A day after a federal judge struck down Montana's ban on gay marriage, gay and lesbian couples began exchanging vows across the state.

One of the first couples to marry was Randi Paul and Jill Houk of Billings, who married in a crowded hallway at the Yellowstone County Courthouse.

Paul, 28, told the AP that marrying in another state wasn't an option for her.

“I'm a super Montanan. That's a big part of who I am. The prospect of getting married somewhere else was upsetting,” she said.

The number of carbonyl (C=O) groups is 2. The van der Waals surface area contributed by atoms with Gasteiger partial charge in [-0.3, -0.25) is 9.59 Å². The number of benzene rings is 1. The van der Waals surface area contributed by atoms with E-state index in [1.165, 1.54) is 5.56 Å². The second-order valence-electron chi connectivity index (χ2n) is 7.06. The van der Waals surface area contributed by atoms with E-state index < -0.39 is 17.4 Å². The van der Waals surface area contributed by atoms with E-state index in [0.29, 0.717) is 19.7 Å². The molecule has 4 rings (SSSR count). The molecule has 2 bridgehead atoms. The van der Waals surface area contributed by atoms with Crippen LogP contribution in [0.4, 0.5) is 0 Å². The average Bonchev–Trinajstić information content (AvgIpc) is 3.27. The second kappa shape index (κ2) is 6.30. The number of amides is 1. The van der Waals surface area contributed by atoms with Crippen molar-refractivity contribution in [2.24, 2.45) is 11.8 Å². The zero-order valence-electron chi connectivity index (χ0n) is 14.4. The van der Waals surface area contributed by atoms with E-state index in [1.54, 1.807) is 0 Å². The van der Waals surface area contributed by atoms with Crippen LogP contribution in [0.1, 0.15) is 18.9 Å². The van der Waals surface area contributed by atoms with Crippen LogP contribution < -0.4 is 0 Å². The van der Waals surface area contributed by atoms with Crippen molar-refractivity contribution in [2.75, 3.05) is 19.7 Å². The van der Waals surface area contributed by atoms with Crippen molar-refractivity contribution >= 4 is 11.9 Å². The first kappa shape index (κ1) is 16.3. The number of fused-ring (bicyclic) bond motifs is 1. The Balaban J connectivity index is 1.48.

U.S. District Judge Brian Morris said in his 18-page ruling that the decade-old constitutional amendment limiting marriage to couples of the opposite sex violated the Fourteenth Amendment of the U.S. Constitution.

The “United States Constitution exists to protect disfavored minorities from the will of the majority,” Morris wrote.

Montana Attorney General Tim Fox said he would appeal the ruling the Ninth Circuit Court of Appeals in San Francisco. The attempt is considered a long shot at best. Fox conceded as much when he announced that his office would not seek to block the ruling as an appeal is pursued.